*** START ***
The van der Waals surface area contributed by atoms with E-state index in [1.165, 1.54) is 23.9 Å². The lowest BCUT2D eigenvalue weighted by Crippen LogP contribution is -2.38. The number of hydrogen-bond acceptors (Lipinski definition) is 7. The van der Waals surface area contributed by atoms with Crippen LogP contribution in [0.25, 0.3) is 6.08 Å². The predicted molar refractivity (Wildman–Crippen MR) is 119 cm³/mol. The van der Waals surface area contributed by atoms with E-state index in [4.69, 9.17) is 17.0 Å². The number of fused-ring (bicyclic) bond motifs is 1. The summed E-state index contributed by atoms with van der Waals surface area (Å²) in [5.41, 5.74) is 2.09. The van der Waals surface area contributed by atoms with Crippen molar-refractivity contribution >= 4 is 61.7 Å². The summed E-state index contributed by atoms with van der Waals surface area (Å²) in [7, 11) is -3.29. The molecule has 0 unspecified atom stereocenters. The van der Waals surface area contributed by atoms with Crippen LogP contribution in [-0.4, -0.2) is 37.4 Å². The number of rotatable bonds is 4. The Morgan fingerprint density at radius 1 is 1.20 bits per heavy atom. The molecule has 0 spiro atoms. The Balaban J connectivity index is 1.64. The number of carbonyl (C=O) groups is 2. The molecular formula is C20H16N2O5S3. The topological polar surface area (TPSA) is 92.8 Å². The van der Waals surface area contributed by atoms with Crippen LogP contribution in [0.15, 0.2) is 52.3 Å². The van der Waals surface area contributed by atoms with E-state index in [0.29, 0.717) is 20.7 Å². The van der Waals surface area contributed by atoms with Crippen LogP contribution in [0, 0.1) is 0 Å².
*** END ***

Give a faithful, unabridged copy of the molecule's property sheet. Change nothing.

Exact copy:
The van der Waals surface area contributed by atoms with E-state index in [1.165, 1.54) is 23.9 Å². The lowest BCUT2D eigenvalue weighted by Crippen LogP contribution is -2.38. The number of hydrogen-bond acceptors (Lipinski definition) is 7. The van der Waals surface area contributed by atoms with Crippen LogP contribution in [0.25, 0.3) is 6.08 Å². The predicted molar refractivity (Wildman–Crippen MR) is 119 cm³/mol. The van der Waals surface area contributed by atoms with E-state index in [4.69, 9.17) is 17.0 Å². The number of fused-ring (bicyclic) bond motifs is 1. The summed E-state index contributed by atoms with van der Waals surface area (Å²) in [5.41, 5.74) is 2.09. The van der Waals surface area contributed by atoms with Crippen molar-refractivity contribution >= 4 is 61.7 Å². The summed E-state index contributed by atoms with van der Waals surface area (Å²) in [7, 11) is -3.29. The molecule has 0 unspecified atom stereocenters. The van der Waals surface area contributed by atoms with Crippen LogP contribution in [-0.4, -0.2) is 37.4 Å². The number of rotatable bonds is 4. The Morgan fingerprint density at radius 1 is 1.20 bits per heavy atom. The molecule has 0 spiro atoms. The Balaban J connectivity index is 1.64. The number of carbonyl (C=O) groups is 2. The molecular formula is C20H16N2O5S3. The topological polar surface area (TPSA) is 92.8 Å². The van der Waals surface area contributed by atoms with Crippen LogP contribution in [0.15, 0.2) is 52.3 Å². The van der Waals surface area contributed by atoms with E-state index in [0.29, 0.717) is 20.7 Å². The van der Waals surface area contributed by atoms with Crippen LogP contribution in [0, 0.1) is 0 Å².